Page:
The confusion of whether RMBS bonds will be called has further increased. Although it is likely that entities that have received state aid are at a higher probability to not call their respective bonds, recent actions have added an element of confusion, said analysts at Barclays Capital.

Last week, ING Bank, a recipient of state aid, announced that it will be calling its LT2 bond on its call date of October 14, 2009.

The decision is in contrast to the Royal Bank of Scotland’s (RBS) announcement in the U.K. a few weeks earlier that it would not call four of its bank capital securities following regulators’ objection to the calls.

The U.K.’s Financial Services Authority (FSA) instructed RBS, the part state-owned bank, not to call the notes after the European Commission (EC) had made it clear that state aid to banks should not be used to repay equity or subordinated debt.

Following the announcement by ING, the EC explicitly stated in a press release that banks subject to a state aid investigation should consult the Commission before making announcements to the market concerning Tier 1 and Tier 2 capital transactions.

“The EC is clearly aiming to get involved in the decision to call bonds and we feel that this is likely to carry over into the RMBS world where, similarly, originators of RMBS that have not received any government aid are more likely to call their bonds,” said analysts at Barclays.

The market has already seen examples of non calls for government-supported entities, with Fortis announcing it would not be calling the Delph 2003-I transaction and the Beluga Master Issuer 2006-1 Class A1 notes on the step-up date in October 2009. A few weeks ago ABN Amro stated it would not be calling the EMS III transaction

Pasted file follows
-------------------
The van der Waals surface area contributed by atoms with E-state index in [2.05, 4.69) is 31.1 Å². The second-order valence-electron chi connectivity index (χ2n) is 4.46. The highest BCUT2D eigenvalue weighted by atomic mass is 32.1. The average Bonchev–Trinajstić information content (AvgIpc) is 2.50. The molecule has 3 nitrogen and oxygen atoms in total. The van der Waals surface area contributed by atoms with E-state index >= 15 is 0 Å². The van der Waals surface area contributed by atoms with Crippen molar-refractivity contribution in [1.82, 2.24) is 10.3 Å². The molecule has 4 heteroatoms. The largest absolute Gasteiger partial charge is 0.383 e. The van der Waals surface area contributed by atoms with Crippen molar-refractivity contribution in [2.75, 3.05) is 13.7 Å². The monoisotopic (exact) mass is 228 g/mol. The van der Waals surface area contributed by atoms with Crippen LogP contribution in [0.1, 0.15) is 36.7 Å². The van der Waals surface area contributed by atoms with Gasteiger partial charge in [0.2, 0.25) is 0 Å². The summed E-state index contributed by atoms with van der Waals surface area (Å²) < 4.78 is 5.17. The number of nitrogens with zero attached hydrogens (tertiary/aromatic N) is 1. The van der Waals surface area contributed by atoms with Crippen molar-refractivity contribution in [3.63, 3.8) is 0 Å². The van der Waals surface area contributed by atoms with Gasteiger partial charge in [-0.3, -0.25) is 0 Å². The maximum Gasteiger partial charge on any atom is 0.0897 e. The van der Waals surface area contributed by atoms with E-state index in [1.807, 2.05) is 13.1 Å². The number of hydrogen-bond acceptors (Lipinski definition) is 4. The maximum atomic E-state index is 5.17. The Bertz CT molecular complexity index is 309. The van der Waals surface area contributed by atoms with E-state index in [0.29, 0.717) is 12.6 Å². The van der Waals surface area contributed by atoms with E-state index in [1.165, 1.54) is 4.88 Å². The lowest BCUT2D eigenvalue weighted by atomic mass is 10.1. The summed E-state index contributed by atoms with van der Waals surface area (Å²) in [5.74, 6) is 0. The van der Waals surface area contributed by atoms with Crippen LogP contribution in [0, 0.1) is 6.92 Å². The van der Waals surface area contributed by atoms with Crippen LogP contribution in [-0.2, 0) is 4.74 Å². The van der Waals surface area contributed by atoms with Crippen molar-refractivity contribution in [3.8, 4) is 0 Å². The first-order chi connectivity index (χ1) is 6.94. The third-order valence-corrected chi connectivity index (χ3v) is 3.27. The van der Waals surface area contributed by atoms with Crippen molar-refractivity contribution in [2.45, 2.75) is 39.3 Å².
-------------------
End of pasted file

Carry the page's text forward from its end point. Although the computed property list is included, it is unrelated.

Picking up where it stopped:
“So we see a distinct tiering of originators that have received government aid showing an increased probability of non call of their RMBS bonds,” explained analysts. “But as mentioned, there are also two areas of uncertainty: with ING calling its bank securities and SNS Reaal having also received government aid, stating that it will be calling the HERME VI transaction.”

According to Barclays there are ongoing discussions between the Dutch state and the EC regarding state aid. “Regardless of the uncertainty, given the EC latest press release, we still feel that this tiering between those that have and those that have not will become even more apparent,” said analysts. “This issue is obviously applicable to all financial institutions where the government has provided state aid, with countries most at risk being the U.K., the Netherlands and Ireland.”

 

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